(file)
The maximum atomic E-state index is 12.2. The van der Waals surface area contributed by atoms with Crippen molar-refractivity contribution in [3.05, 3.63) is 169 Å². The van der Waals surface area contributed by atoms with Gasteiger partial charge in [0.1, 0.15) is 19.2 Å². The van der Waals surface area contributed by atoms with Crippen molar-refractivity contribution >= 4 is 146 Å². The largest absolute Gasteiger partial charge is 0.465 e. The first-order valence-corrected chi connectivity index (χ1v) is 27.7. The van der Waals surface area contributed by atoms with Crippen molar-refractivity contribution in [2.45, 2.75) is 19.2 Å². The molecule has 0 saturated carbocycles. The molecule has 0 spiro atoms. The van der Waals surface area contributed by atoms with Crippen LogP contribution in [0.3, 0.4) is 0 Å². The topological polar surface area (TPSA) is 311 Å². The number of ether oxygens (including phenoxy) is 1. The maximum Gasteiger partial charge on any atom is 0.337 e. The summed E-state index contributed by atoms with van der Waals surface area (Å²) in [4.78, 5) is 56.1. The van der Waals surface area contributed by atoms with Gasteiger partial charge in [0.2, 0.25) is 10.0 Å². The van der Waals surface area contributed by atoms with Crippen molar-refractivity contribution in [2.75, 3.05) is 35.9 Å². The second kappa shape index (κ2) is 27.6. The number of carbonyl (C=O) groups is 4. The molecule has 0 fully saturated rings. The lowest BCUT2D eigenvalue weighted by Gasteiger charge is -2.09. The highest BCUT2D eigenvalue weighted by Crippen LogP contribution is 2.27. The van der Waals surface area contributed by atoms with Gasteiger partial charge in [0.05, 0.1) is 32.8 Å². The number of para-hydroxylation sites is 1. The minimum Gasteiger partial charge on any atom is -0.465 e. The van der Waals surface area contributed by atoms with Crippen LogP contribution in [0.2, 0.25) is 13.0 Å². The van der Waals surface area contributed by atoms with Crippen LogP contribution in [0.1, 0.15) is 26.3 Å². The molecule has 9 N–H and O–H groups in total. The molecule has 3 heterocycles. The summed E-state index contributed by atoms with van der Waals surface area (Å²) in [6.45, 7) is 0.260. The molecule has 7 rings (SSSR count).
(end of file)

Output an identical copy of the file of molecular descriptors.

The maximum atomic E-state index is 12.2. The van der Waals surface area contributed by atoms with Crippen molar-refractivity contribution in [3.05, 3.63) is 169 Å². The van der Waals surface area contributed by atoms with Gasteiger partial charge in [0.1, 0.15) is 19.2 Å². The van der Waals surface area contributed by atoms with Crippen molar-refractivity contribution >= 4 is 146 Å². The largest absolute Gasteiger partial charge is 0.465 e. The first-order valence-corrected chi connectivity index (χ1v) is 27.7. The van der Waals surface area contributed by atoms with Crippen molar-refractivity contribution in [2.45, 2.75) is 19.2 Å². The molecule has 0 saturated carbocycles. The molecule has 0 spiro atoms. The van der Waals surface area contributed by atoms with Crippen LogP contribution in [0.3, 0.4) is 0 Å². The topological polar surface area (TPSA) is 311 Å². The number of ether oxygens (including phenoxy) is 1. The maximum Gasteiger partial charge on any atom is 0.337 e. The summed E-state index contributed by atoms with van der Waals surface area (Å²) in [4.78, 5) is 56.1. The van der Waals surface area contributed by atoms with Gasteiger partial charge in [0.2, 0.25) is 10.0 Å². The van der Waals surface area contributed by atoms with Crippen molar-refractivity contribution in [2.75, 3.05) is 35.9 Å². The second kappa shape index (κ2) is 27.6. The number of carbonyl (C=O) groups is 4. The molecule has 0 fully saturated rings. The lowest BCUT2D eigenvalue weighted by Gasteiger charge is -2.09. The highest BCUT2D eigenvalue weighted by Crippen LogP contribution is 2.27. The van der Waals surface area contributed by atoms with Gasteiger partial charge in [0.05, 0.1) is 32.8 Å². The number of para-hydroxylation sites is 1. The minimum Gasteiger partial charge on any atom is -0.465 e. The van der Waals surface area contributed by atoms with Crippen LogP contribution in [0.2, 0.25) is 13.0 Å². The van der Waals surface area contributed by atoms with Crippen LogP contribution in [0.1, 0.15) is 26.3 Å². The molecule has 9 N–H and O–H groups in total. The molecule has 3 heterocycles. The summed E-state index contributed by atoms with van der Waals surface area (Å²) in [6.45, 7) is 0.260. The molecule has 7 rings (SSSR count).